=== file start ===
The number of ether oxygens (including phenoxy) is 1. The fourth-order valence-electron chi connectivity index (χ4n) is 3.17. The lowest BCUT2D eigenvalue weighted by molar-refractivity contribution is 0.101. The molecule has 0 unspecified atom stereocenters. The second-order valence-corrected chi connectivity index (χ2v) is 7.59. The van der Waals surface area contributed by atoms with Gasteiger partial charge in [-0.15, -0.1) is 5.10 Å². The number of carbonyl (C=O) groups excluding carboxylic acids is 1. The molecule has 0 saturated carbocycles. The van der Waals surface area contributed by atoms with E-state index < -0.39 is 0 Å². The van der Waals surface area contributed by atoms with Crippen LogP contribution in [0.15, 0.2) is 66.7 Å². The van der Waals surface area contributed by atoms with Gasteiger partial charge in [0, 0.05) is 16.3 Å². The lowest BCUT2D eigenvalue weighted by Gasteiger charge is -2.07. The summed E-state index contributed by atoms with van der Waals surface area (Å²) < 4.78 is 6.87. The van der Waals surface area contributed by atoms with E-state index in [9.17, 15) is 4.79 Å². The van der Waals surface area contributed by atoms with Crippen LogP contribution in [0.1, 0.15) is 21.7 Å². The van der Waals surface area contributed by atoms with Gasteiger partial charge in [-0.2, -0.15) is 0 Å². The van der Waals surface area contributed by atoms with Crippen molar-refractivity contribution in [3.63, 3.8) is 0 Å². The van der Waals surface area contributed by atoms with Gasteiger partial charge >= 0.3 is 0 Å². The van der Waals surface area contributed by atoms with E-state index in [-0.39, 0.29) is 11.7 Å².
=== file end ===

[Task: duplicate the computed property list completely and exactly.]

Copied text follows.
The number of ether oxygens (including phenoxy) is 1. The fourth-order valence-electron chi connectivity index (χ4n) is 3.17. The lowest BCUT2D eigenvalue weighted by molar-refractivity contribution is 0.101. The molecule has 0 unspecified atom stereocenters. The second-order valence-corrected chi connectivity index (χ2v) is 7.59. The van der Waals surface area contributed by atoms with Gasteiger partial charge in [-0.15, -0.1) is 5.10 Å². The number of carbonyl (C=O) groups excluding carboxylic acids is 1. The molecule has 0 saturated carbocycles. The van der Waals surface area contributed by atoms with E-state index < -0.39 is 0 Å². The van der Waals surface area contributed by atoms with Crippen LogP contribution in [0.15, 0.2) is 66.7 Å². The van der Waals surface area contributed by atoms with Gasteiger partial charge in [0, 0.05) is 16.3 Å². The lowest BCUT2D eigenvalue weighted by Gasteiger charge is -2.07. The summed E-state index contributed by atoms with van der Waals surface area (Å²) < 4.78 is 6.87. The van der Waals surface area contributed by atoms with E-state index in [9.17, 15) is 4.79 Å². The van der Waals surface area contributed by atoms with Crippen LogP contribution in [0.1, 0.15) is 21.7 Å². The van der Waals surface area contributed by atoms with Gasteiger partial charge in [-0.2, -0.15) is 0 Å². The van der Waals surface area contributed by atoms with Crippen molar-refractivity contribution in [3.63, 3.8) is 0 Å². The van der Waals surface area contributed by atoms with Gasteiger partial charge >= 0.3 is 0 Å². The van der Waals surface area contributed by atoms with E-state index in [-0.39, 0.29) is 11.7 Å².